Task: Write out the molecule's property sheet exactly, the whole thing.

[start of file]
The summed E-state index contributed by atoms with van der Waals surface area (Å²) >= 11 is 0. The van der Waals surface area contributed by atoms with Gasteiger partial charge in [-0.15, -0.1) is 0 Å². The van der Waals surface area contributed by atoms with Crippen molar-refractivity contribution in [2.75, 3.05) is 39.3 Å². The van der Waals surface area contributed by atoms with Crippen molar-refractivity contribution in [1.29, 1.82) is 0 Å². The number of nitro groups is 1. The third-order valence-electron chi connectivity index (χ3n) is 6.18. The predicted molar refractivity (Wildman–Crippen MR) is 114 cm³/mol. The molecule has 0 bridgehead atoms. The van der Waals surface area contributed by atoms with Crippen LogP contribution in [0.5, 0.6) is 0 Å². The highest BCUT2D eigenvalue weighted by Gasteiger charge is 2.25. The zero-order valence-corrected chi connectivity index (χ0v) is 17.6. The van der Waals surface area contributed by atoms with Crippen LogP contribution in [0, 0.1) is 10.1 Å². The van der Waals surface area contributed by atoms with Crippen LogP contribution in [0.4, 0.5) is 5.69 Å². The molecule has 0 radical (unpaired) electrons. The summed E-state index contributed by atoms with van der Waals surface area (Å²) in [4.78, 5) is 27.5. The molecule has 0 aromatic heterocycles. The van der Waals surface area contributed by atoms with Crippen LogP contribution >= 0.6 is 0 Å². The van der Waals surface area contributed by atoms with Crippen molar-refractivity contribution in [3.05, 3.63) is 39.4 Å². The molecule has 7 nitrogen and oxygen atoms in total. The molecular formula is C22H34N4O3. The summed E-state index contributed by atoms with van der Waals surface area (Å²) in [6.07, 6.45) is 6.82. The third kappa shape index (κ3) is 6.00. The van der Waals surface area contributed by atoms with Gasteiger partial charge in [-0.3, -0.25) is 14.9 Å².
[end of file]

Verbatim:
The summed E-state index contributed by atoms with van der Waals surface area (Å²) >= 11 is 0. The van der Waals surface area contributed by atoms with Gasteiger partial charge in [-0.15, -0.1) is 0 Å². The van der Waals surface area contributed by atoms with Crippen molar-refractivity contribution in [2.75, 3.05) is 39.3 Å². The van der Waals surface area contributed by atoms with Crippen molar-refractivity contribution in [1.29, 1.82) is 0 Å². The number of nitro groups is 1. The third-order valence-electron chi connectivity index (χ3n) is 6.18. The predicted molar refractivity (Wildman–Crippen MR) is 114 cm³/mol. The molecule has 0 bridgehead atoms. The van der Waals surface area contributed by atoms with Crippen LogP contribution in [0.5, 0.6) is 0 Å². The highest BCUT2D eigenvalue weighted by Gasteiger charge is 2.25. The zero-order valence-corrected chi connectivity index (χ0v) is 17.6. The van der Waals surface area contributed by atoms with Crippen LogP contribution in [0, 0.1) is 10.1 Å². The van der Waals surface area contributed by atoms with Crippen LogP contribution in [0.4, 0.5) is 5.69 Å². The molecule has 0 radical (unpaired) electrons. The summed E-state index contributed by atoms with van der Waals surface area (Å²) in [4.78, 5) is 27.5. The molecule has 0 aromatic heterocycles. The van der Waals surface area contributed by atoms with Crippen LogP contribution >= 0.6 is 0 Å². The van der Waals surface area contributed by atoms with Crippen molar-refractivity contribution in [3.05, 3.63) is 39.4 Å². The molecule has 7 nitrogen and oxygen atoms in total. The molecular formula is C22H34N4O3. The summed E-state index contributed by atoms with van der Waals surface area (Å²) in [6.07, 6.45) is 6.82. The third kappa shape index (κ3) is 6.00. The van der Waals surface area contributed by atoms with Gasteiger partial charge in [-0.3, -0.25) is 14.9 Å².